South Korea's top diplomat says Seoul may be ready to reward North Korea to end the crisis over Pyongyang's nuclear weapons. This comes as Chinese officials say they are still not certain about arrangements for a new round of multilateral talks on the dispute.
South Korean Foreign Minister Ban Ki-moon says Pyongyang will benefit if it freezes its nuclear weapons programs, but only if that is a first step toward verifiably dismantling them.
Mr. Ban said Thursday if North Korea promises that a freeze would be a "short-term process" and ultimately the nuclear programs would be taken apart, then Seoul would be willing to take "positive, corresponding measures."
However, Seoul's top ally, the United States, may be less willing to deal. Washington has said it will not offer the security guarantees and aid that North Korea demands unless Pyongyang first verifiably dismantles its weapons programs.
In China, diplomats are finalizing arrangements for a new round of talks on the crisis, set for February 25 in Beijing. Zhang Qiyue, a spokeswoman for the Chinese Foreign Ministry, says Beijing will consult with the countries involved before deciding such details as the length of the meeting.
Ms. Zhang says China's goal is to solve the North Korean nuclear issue and maintain peace and stability on the Korean Peninsula. She says China hopes the problem can be resolved through peaceful dialogue.
North Korea, South Korea, the United States, China, Russia and Japan held talks on the issue last August, but made little progress. The dispute began in 2002, when Washington said Pyongyang had a secret weapons program in violation of international accords.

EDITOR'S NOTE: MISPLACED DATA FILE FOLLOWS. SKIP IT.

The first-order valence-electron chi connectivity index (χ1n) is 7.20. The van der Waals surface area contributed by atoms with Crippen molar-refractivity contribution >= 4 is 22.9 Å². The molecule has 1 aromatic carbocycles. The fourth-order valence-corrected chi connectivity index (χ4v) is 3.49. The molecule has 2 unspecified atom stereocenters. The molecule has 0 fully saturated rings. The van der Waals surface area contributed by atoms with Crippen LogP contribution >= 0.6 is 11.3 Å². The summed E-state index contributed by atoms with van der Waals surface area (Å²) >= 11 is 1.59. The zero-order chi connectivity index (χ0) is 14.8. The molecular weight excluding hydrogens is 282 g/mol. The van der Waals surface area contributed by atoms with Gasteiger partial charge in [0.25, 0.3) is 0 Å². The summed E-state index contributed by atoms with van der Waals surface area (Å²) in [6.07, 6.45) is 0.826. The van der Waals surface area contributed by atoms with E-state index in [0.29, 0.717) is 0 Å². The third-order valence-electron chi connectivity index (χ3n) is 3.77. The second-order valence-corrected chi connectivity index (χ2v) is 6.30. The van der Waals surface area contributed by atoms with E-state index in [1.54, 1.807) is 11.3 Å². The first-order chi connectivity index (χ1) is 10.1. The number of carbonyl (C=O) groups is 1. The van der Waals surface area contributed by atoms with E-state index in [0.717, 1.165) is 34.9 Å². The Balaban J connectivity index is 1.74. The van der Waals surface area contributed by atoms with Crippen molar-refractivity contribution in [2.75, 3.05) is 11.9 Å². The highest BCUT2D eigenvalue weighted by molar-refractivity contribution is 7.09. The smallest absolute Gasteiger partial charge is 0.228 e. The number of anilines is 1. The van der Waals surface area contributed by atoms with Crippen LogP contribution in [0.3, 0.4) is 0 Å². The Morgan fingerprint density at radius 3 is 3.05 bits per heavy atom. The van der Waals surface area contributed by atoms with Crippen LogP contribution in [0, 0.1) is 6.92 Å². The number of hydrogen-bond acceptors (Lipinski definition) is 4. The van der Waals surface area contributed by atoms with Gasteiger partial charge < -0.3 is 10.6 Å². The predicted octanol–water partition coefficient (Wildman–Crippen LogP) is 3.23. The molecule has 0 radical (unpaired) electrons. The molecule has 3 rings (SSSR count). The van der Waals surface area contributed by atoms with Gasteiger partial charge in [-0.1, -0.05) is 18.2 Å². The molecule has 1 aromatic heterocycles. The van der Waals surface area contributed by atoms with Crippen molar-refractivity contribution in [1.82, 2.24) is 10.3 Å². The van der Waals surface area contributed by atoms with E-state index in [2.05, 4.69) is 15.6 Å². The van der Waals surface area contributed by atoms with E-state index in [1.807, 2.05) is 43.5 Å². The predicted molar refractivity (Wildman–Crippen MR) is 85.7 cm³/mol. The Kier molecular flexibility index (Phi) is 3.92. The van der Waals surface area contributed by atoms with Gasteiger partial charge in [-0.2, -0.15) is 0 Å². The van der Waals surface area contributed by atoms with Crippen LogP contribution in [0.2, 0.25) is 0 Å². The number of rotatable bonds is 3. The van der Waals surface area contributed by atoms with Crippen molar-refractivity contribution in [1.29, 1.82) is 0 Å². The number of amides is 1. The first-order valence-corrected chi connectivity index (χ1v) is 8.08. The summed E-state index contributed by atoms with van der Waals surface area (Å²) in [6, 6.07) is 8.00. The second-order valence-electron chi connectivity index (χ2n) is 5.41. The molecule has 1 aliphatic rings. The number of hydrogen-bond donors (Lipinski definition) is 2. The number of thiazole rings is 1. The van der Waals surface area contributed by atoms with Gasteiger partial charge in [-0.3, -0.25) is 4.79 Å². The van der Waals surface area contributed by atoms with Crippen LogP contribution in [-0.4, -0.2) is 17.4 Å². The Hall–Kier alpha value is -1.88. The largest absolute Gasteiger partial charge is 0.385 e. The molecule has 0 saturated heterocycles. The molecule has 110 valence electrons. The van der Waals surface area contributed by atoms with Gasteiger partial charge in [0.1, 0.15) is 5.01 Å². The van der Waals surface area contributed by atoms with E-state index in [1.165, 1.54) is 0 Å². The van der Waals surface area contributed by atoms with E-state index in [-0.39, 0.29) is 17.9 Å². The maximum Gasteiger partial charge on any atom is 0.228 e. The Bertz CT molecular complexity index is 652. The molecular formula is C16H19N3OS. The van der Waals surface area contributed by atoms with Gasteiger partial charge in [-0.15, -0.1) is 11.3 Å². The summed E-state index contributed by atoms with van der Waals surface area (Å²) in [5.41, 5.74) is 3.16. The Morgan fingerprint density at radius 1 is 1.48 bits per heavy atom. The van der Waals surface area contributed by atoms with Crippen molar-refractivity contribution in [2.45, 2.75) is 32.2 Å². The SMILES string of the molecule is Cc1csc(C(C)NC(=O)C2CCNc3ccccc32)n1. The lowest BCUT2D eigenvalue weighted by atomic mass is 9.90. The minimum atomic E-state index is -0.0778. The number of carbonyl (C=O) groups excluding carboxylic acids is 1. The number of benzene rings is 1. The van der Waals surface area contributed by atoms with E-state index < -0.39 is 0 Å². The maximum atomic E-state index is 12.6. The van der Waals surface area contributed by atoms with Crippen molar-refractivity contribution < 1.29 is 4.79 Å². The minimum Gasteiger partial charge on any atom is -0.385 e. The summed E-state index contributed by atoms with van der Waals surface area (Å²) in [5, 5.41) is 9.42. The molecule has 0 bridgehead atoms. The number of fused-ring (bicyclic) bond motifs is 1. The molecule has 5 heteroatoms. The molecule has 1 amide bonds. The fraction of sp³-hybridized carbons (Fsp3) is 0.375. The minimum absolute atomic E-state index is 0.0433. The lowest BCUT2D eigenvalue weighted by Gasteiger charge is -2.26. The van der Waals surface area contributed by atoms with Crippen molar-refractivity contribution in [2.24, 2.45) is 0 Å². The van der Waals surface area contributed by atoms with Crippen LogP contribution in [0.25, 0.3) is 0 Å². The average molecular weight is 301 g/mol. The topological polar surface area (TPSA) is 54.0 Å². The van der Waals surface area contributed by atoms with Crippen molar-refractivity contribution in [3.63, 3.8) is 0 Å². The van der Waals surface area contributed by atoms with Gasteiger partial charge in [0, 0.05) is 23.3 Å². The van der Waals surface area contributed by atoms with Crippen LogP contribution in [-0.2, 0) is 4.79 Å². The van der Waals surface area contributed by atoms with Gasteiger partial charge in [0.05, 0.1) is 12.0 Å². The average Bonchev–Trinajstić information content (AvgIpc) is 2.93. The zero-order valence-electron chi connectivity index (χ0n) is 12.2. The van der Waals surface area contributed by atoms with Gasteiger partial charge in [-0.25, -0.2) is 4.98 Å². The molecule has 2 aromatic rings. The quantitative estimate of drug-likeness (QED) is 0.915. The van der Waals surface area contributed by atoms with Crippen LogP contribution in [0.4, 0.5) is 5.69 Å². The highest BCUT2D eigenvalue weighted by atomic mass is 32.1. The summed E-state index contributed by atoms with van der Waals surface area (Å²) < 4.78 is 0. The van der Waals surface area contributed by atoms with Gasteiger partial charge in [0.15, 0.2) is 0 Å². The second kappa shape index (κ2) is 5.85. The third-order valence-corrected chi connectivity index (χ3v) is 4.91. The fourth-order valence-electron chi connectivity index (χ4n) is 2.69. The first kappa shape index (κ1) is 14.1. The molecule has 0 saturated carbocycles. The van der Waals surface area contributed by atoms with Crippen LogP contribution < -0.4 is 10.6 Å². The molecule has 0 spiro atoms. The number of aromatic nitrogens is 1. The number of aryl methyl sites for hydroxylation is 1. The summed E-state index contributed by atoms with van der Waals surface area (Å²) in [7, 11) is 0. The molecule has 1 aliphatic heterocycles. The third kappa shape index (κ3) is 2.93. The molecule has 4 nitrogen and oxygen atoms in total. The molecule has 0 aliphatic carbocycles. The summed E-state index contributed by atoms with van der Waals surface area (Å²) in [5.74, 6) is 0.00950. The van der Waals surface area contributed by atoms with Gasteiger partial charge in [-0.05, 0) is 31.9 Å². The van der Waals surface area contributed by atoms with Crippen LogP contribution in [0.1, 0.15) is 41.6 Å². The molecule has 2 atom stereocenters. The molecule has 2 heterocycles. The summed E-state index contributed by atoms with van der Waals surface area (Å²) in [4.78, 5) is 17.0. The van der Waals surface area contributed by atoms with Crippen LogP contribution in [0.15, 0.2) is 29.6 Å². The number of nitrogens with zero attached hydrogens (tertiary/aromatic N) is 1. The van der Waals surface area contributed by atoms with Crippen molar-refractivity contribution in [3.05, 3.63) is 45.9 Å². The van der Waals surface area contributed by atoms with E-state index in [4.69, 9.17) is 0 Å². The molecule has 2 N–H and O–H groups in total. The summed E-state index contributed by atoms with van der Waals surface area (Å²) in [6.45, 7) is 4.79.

Since then, Pyongyang has withdrawn from the nuclear Non-Proliferation Treaty and claims to be reprocessing plutonium that could be used to fuel bombs. The United States and its allies have cut fuel aid to the impoverished nation, and many donor countries have trimmed food contributions to North Korea - prompting aid agencies to warn millions of its people face hunger this year.
Pyongyang said Tuesday it would return to the negotiating table this month. However, on Wednesday, North Korean officials appeared to take offense when South Korean delegates at a meeting warned that the nuclear issue could jeopardize economic projects between the two governments.
The capitalist South and communist North are holding ministerial talks in Seoul this week. The agenda includes such matters as tourism projects in the North and reunions of families separated by the border dividing the Korean Peninsula. However, it appears the nuclear issue has dominated the meeting so far.